On March 21, a Persian New Year celebration filled with live music, dance, food and fun on the Tower 2 mezzanine, near the Shapiro Bridge, was a vibrant example of the Brigham’s commitment to celebrating its diverse community.
Also known as Nowruz, Persian New Year is a secular holiday and marks the first day of the new year on the Iranian solar calendar. Celebrated for more than 3,000 years by people of different faiths from what was once the Persian Empire, Nowruz also coincides with the beginning of spring in the northern hemisphere, occurring when the sun crosses the celestial equator and equalizes day and night. Families traditionally gather on Nowruz to observe several rituals, such as meeting at the home of their oldest family member to pay their respects.
“I am a fortunate Iranian-American woman who has had the chance to emigrate from Iran and live in the U.S. and Canada for the past 21 years,” said Marjan Sadegh, PharmD, a senior pharmacist in Pharmacy Services, who hosted last week’s event alongside her family and friends and with the help of a multidisciplinary team of Brigham colleagues. “My life experience during this time — from starting out at a bagel store as a new immigrant to becoming an established professional and licensed pharmacist in both countries — has taught me so much.”
During the Nowruz celebration at the Brigham, Ryan Sameen Meshkin, a student at Harvard Medical School, and Ali Karimi, grandfather of two of the performers, played Persian music on a santoor, tonbak and daf. A colorful table known as a Haft-sin was filled with items symbolizing spring and renewal, assembled with help from Sadaf Atarod, PhD, of the Department of Pediatric Newborn Medicine, and Faranak Farrohi, of the Cardiovascular Imaging Program. Sadegh performed a traditional holiday dance with her daughter and two friends.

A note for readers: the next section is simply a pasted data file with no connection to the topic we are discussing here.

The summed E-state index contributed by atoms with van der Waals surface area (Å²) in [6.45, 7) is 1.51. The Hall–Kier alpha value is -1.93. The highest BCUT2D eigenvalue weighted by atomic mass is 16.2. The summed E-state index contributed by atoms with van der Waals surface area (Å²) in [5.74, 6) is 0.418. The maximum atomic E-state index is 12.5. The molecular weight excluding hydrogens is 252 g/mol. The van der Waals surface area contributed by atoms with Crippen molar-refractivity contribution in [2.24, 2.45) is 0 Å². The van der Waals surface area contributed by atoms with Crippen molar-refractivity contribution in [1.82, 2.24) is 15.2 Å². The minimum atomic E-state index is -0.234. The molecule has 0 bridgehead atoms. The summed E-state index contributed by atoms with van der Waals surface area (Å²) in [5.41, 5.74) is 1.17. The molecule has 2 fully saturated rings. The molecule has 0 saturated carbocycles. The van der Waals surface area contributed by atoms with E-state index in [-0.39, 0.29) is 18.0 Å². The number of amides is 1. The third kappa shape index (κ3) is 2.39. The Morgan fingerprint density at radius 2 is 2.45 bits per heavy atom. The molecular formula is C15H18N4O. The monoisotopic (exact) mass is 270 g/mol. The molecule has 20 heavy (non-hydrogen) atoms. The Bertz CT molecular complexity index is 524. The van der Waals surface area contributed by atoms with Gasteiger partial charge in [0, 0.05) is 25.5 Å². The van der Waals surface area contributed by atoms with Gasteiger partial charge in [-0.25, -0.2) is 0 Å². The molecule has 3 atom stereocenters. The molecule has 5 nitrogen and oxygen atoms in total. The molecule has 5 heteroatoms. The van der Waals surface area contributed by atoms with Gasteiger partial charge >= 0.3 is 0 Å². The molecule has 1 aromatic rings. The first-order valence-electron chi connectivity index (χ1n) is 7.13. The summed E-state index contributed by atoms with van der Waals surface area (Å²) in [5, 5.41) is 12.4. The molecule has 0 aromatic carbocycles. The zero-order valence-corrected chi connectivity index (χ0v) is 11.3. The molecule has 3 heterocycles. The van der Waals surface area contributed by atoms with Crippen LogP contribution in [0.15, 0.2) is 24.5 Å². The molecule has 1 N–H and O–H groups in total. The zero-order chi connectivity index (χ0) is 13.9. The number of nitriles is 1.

“The Persian New Year celebration was remarkable,” said Kristin Schreiber, MD, PhD, of the Department of Anesthesiology, Perioperative and Pain Medicine, who stopped by the event. “It brought a mixture of beautiful music, graceful dance and fascinating facts about an ancient culture. The dancing, costumed children were a breath of fresh air. It was a perfect example of the diversity of our community — it really brightened my day.”
Sadegh feels a sense of responsibility to share her Iranian heritage with her colleagues, represent her country of origin in an authentic way and counter negative portrayals of it in mainstream media.
“I feel extremely fortunate to be a role model for my children to show them the true value of freedom. I wish this gift could be given to every woman in the world, including those in Iran,” she said. “The humanitarian treatment I’ve experienced in both Canada and America has lifted me up and gifted me the ability to live a free life.”